What would have been helpful to know when you were looking into your own education?

Choosing a major is not choosing a life-path. Your major may put you on a path to a certain career, but some majors have the ability to open or close doors. Keep your mind open when choosing a major, but think about the opportunities it might open for you. Just because you major in engineering doesn't mean you will be designing circuits your whole life.

Types of mathematics and statistics careers

Not everyone who graduates with a degree in mathematics and statistics gets on the academic research track or goes directly into a career as a statistician. Here's a table of career fields that value candidates with math and statistics training, along with some employment and salary data provided by the BLS:

Occupation title National mean annual salary
Projected job growth
Total U.S. employment
Entry-level education
Actuary $110,090 26 percent 24,300 Bachelor's degree
Market research analyst $68,700 32 percent 415,700 Bachelor's degree
Financial analyst $92,250 16 percent 253,000 Bachelor's degree
Operations research analyst $82,940 27 percent 73,200 Bachelor's degree
Statistician $84,010 27 percent 27,600 Master's degree
Mathematician $104,350 27 percent 3,500 Master's degree
Mathematical science teacher, postsecondary $74,200 11 percent 63,300 Master's degree

Common misconceptions about mathematics and statistics degrees

Given how surprised most people are when they hear about the range of careers available to students who earn statistics and mathematics degrees online and on traditional campuses, it's no wonder that there are a few misconceptions floating around about the degrees themselves. Here are a few fairly common mistaken notions to watch out for:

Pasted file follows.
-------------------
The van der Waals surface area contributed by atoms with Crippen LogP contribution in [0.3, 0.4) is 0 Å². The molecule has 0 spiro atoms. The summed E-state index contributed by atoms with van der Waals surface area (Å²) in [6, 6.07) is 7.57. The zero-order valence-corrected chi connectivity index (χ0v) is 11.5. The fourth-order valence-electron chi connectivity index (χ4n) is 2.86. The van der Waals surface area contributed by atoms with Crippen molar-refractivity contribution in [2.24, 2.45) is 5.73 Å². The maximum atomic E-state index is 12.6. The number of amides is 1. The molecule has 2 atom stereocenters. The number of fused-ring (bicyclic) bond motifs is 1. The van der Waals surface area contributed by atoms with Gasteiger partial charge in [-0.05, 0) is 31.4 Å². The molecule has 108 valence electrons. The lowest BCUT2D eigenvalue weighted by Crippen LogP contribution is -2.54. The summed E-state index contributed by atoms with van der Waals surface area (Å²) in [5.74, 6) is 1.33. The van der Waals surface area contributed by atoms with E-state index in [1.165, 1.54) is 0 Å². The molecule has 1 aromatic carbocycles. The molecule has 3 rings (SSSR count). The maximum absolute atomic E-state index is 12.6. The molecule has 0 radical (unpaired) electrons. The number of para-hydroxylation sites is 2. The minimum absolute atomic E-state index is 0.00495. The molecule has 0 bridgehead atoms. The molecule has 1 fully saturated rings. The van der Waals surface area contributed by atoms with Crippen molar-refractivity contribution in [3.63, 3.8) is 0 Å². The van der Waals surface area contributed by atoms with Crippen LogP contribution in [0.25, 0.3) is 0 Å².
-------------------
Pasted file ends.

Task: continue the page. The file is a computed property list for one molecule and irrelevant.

Misconception: The lack of hands-on laboratory work means that you can find all mathematics and statistics degrees online.

Students who graduate with a bachelor's degree in computer science, engineering, the natural sciences or other disciplines with a quantitative leaning may pivot into a mathematics or statistics degree in graduate school.

  • Fact: Degrees at the bachelor's and master's level are not uncommon in the virtual classroom, but two-year degrees in statistics and Ph.D. programs in either math or stats are scarce if available at all. That said, though, many relevant courses in both disciplines may be available in the virtual classroom. If you're interested in crafting a hybrid program for yourself, where you attend some in-person classes and complete others online, it can't hurt to talk to someone in your department about your options.

Misconception: Mathematics and statistics master's programs all require a directly related bachelor's degree.

  • Fact: Students who graduate with a bachelor's degree in computer science, engineering, the natural sciences or other disciplines with a quantitative leaning may pivot into a mathematics or statistics degree in graduate school. Admission to math and stats graduate programs typically relies more on GRE scores and the completion of certain prerequisite courses than it does on the specific major concentration of your undergraduate work.

Misconception: Mathematics and statistics degrees offered online take less work to complete than their campus-based counterparts.

  • Fact: It requires a considerable force of will to propel oneself through school when not bound by a strict class schedule, and the motivation necessary to keep your focus doesn't come naturally to everyone. Online education can be a great option for students who might be challenged financially or time-wise by the demands of a traditional degree plan, but it's wrong to think of it as an easy way to get a degree.

How can I enroll in an online mathematics and statistics degree program?

To learn more about mathematics or statistics degrees online, browse the listings below and reach out to an institution that looks like it might be right for you. Talk with a registrar, an admissions representative or an enrollment counselor, make sure that the school and program meet regional accreditation standards and take the next step toward a valuable degree and a rewarding career.

1. The 5 Highest Paying Degrees of 2015, USA Today, Erika Rowes, February 2, 2015, accessed November 12, 2015, http://college.usatoday.com/2015/02/02/the-5-highest-paying-degrees-of-2015/